IAU Symposium Abstract S186-007T


The nature and fate of the Sagittarius dwarf galaxy


Rodrigo Ibata1
1 University of British Columbia, Vancouver, Canada < ibata@astro.ubc.ca >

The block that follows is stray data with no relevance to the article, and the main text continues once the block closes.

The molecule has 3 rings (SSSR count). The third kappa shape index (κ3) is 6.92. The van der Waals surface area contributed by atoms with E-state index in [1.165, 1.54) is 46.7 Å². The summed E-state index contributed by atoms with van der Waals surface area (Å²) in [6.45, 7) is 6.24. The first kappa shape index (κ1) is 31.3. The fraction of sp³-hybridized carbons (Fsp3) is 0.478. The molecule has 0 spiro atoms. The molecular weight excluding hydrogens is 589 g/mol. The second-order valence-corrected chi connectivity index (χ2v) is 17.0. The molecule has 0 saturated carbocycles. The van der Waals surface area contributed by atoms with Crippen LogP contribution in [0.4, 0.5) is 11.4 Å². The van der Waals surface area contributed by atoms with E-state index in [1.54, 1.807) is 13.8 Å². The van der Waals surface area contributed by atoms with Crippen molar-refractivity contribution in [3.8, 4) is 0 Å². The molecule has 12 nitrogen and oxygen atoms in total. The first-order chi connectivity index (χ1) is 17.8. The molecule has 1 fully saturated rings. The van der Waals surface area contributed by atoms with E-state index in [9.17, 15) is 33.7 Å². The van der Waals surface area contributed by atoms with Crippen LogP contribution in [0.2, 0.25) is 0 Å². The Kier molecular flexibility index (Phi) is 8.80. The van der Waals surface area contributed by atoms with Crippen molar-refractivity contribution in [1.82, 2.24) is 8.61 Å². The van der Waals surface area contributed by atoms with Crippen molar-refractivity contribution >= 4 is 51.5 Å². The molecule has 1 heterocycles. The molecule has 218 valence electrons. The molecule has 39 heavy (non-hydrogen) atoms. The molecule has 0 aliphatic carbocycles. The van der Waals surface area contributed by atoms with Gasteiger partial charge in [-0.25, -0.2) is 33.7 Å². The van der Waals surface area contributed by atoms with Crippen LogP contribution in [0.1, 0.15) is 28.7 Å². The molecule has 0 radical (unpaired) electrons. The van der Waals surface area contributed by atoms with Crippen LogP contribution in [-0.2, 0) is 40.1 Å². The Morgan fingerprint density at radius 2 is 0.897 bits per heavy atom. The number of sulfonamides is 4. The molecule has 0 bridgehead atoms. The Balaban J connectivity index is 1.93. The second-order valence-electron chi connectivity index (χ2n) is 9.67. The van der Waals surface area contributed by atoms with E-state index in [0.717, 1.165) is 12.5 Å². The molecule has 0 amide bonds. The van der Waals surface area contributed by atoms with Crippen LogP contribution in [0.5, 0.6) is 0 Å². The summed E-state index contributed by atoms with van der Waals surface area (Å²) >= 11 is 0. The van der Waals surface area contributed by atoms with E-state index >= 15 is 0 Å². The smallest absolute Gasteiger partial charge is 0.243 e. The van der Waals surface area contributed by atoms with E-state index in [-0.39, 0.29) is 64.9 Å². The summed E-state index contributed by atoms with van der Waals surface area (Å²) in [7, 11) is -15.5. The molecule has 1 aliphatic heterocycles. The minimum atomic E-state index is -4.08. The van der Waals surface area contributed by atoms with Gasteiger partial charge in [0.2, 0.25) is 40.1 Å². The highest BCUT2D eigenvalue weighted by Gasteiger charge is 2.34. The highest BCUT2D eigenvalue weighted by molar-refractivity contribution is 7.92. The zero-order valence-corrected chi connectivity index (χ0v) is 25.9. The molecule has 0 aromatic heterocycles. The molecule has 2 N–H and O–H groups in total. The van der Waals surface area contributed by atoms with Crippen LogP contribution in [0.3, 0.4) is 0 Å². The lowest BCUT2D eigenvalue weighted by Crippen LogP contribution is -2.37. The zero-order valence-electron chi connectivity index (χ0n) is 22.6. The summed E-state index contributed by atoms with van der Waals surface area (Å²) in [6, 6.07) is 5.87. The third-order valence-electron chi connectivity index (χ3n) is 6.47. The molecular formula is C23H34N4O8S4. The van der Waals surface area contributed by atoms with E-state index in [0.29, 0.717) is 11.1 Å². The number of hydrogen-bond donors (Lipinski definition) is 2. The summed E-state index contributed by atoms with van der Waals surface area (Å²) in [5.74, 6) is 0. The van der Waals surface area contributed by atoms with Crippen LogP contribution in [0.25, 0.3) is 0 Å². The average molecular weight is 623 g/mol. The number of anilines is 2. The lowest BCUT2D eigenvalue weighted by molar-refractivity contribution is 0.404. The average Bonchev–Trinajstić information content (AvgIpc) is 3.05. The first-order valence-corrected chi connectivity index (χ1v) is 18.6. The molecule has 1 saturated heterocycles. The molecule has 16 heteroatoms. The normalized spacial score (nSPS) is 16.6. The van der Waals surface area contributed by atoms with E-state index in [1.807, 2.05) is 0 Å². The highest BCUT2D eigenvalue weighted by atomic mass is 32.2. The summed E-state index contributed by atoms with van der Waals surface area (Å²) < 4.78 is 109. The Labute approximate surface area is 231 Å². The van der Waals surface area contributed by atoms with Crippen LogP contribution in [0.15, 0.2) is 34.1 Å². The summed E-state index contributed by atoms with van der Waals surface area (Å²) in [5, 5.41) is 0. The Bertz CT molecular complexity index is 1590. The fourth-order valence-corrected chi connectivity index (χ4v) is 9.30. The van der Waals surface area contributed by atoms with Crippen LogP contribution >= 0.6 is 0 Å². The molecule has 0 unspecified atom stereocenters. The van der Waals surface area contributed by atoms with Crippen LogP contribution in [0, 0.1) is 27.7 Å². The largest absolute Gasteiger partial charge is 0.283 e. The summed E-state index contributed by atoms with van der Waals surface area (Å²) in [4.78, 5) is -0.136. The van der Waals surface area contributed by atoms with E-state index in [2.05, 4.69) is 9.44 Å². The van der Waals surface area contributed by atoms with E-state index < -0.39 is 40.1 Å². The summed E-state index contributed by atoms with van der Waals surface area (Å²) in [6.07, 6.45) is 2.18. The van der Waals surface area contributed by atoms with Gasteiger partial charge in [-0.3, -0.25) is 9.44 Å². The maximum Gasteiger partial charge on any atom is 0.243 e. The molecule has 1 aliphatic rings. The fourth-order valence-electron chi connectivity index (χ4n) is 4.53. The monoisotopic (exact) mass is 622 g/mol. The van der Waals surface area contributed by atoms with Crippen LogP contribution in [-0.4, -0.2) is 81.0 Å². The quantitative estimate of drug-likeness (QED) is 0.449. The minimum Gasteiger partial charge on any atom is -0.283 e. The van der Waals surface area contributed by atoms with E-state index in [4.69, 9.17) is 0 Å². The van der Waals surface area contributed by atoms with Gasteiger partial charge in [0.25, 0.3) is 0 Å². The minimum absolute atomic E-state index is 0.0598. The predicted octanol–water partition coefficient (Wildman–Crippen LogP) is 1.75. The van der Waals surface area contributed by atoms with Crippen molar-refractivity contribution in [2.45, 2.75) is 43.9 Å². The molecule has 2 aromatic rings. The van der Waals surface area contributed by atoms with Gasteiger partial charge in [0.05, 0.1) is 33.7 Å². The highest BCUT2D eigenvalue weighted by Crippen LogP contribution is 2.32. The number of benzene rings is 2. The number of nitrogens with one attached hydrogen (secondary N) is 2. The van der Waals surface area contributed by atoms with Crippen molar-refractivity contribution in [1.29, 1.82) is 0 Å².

The Sagittarius dwarf galaxy, located at a distance of $\sim 15$ kpc behind the Galactic bulge, is in the process of being tidally disrupted and assimilated into the Milky Way. This unique event allows us to probe the physics of galactic merging with unprecedented detail, and may shed light on the hypothesized population of primordial galaxies that merged to form the Milky Way. Numerical simulations are presented, constrained by the lastest kinematic and structural data, which show that the luminous component of this dwarf galaxy must reside within a substantial dark matter halo for the dwarf to have survived the Galactic tides long enough to be seen at the present time. The minimum mass of the dark halo is then ~ 5 x 108 Msun, which implies a global mass to light ratio of ~ 100. It is found that the eventual fate of all the plausible models is to disrupt into a stream of particles that follows closely the original orbit of the dwarf through the Galactic halo, remaining stable for many Gyr. However, the timescale for the complete disruption of the Sagittarius dwarf is model-dependent and remains presently unknown.